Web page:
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  1. #81
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    Re: Does Solid State Marx Generators actually work?

    Quote Originally Posted by BradtheRad View Post
    By trying a while longer I managed to make a workable simulation (in theory). Although this thread has the name Marx generator, the topology (switching capacitors between H-bridges) appears to be a circuit which I first saw named a Nakagome charge pump. Thus the name on my screenshot.
    I didn't see the connection between charge pump and marx generator, but now you say it - I can see it, interesting.

    Quote Originally Posted by BradtheRad View Post
    There are no rogue or backward current flows.
    I want to see your rogue or backward current flows and try your latest simulation, so I wanted to try your simulator at falstad.com, but falstad seems to be down today.

    Quote Originally Posted by BradtheRad View Post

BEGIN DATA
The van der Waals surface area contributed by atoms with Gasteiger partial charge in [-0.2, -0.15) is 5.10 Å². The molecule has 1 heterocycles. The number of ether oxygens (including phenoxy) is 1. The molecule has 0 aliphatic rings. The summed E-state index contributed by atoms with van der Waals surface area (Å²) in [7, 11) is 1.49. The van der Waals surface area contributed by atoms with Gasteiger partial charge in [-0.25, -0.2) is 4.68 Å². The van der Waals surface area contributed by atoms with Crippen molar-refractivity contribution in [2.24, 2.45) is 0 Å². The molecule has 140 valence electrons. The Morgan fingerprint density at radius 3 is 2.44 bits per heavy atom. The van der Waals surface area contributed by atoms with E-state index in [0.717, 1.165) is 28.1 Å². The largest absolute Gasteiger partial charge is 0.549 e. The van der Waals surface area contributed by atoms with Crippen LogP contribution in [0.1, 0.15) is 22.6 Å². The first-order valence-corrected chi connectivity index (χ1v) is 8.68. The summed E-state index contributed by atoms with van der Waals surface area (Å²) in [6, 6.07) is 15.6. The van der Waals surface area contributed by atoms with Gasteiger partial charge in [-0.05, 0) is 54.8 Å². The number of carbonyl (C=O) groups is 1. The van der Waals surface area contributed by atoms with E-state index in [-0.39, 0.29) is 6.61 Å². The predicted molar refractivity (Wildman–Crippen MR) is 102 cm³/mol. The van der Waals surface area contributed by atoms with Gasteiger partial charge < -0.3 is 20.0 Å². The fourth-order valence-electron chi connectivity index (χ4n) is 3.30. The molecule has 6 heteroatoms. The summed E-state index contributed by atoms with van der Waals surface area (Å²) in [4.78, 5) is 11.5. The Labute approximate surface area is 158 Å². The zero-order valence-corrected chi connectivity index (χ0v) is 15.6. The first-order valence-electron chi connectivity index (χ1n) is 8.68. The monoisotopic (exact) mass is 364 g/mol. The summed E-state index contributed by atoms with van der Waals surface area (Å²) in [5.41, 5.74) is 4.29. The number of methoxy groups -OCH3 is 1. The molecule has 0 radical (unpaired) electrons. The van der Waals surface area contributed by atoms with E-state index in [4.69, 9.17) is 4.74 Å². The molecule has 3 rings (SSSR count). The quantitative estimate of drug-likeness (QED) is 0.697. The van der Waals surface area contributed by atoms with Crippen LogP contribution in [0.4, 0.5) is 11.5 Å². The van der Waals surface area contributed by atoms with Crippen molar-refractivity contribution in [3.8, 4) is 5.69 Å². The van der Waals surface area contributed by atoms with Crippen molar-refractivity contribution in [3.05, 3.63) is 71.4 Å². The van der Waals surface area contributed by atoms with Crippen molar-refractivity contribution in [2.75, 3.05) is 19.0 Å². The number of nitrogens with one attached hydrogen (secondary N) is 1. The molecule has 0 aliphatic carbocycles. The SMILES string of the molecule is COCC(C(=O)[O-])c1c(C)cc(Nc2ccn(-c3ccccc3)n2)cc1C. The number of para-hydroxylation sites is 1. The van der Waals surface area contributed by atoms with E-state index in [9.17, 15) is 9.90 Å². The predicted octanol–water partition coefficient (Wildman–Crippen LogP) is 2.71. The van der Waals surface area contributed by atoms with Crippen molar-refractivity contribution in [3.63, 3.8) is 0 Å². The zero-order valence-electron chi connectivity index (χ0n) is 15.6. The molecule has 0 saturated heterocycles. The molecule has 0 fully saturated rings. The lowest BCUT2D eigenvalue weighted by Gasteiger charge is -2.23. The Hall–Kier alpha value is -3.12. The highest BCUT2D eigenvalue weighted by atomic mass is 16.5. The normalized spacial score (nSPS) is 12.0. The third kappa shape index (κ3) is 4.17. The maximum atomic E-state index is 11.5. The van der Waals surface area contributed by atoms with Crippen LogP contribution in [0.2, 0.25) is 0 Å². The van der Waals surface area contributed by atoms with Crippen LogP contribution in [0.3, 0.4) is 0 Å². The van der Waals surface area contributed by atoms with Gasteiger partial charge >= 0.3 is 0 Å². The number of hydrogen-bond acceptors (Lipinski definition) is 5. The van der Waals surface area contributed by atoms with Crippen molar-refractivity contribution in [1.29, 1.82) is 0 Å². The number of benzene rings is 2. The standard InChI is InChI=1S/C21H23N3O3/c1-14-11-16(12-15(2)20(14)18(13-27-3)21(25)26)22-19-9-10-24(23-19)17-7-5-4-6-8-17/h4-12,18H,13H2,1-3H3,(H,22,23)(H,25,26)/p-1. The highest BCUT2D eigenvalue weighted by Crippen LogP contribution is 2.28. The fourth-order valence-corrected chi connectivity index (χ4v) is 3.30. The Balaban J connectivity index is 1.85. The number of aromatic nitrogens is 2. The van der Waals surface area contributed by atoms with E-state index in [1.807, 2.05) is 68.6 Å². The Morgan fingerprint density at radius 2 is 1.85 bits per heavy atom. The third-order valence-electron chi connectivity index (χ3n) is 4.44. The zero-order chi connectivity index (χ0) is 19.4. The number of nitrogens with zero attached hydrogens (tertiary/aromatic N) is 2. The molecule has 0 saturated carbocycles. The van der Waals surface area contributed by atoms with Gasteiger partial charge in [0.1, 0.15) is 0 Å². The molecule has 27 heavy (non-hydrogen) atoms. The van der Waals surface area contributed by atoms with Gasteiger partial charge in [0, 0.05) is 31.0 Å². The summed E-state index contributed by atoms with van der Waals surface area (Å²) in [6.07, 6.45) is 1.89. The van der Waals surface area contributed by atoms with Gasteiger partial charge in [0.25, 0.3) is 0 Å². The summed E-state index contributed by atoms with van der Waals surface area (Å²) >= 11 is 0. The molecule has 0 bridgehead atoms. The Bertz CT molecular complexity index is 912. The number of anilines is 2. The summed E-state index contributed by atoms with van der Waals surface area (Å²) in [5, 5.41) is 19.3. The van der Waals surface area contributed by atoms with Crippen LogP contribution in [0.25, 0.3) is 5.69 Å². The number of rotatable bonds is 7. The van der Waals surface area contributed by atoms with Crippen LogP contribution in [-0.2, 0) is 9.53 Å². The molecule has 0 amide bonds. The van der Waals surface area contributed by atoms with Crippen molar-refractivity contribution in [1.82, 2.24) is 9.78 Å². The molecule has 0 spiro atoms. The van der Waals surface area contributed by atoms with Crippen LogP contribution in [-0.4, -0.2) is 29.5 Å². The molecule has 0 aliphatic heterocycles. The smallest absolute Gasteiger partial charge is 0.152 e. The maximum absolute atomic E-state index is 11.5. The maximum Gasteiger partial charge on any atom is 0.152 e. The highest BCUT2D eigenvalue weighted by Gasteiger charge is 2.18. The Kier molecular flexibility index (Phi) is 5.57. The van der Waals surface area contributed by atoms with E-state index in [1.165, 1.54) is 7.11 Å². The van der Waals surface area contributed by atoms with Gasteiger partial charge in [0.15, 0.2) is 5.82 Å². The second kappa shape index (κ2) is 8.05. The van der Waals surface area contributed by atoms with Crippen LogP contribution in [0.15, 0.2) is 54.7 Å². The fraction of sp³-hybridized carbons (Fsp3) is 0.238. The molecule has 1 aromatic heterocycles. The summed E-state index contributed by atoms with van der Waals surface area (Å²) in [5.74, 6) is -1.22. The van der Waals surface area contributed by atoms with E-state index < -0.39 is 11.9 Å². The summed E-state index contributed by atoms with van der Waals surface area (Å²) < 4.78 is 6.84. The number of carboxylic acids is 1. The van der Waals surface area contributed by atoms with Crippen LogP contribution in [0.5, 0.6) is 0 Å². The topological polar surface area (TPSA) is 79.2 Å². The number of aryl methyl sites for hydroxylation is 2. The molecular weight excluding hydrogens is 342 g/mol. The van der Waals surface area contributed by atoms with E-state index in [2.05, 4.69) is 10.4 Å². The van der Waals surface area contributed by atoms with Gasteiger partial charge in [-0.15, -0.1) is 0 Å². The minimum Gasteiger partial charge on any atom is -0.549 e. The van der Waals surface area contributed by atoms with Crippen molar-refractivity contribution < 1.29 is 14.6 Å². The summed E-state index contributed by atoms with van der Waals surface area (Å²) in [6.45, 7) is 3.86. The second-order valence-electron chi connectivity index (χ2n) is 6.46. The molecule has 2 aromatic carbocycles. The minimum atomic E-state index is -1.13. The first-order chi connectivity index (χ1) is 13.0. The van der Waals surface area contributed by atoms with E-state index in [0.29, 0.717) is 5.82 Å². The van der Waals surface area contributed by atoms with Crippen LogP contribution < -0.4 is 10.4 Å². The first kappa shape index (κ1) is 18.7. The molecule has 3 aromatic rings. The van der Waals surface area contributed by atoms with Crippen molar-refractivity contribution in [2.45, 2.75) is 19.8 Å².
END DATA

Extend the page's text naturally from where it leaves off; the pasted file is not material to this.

Since high voltage is present, mosfets are not the right device to use.
    I don't understand why you say that? There are much more high-voltage high-current mosfet's available than there are BJT's


    Quote Originally Posted by BradtheRad View Post
    To provide bias there may be a suitable node which produces the right voltage at the right time. It may be a supply wire, or a ground wire, or another leg of the same transistor. Sometimes a transistor is not needed because a diode can do the job.

    An alternate switching device might be SCR's. They continue to conduct as long as capacitors are charging. As charge current declines to zero, SCR's turn off. This simplifies clocking.
    It doesn't sound like a reliable bias to me in this application, especially when the load could be a spark gap, then the circuit will resonate like the church bells of Notre Dame when Quasimodo gives them a spin.

    Speaking of spark gaps, you say that in order for a Nakagome charge pump to charge it has to be connected to the load, that would mean it will not function as a real marx generator, if that still holds true in your topology.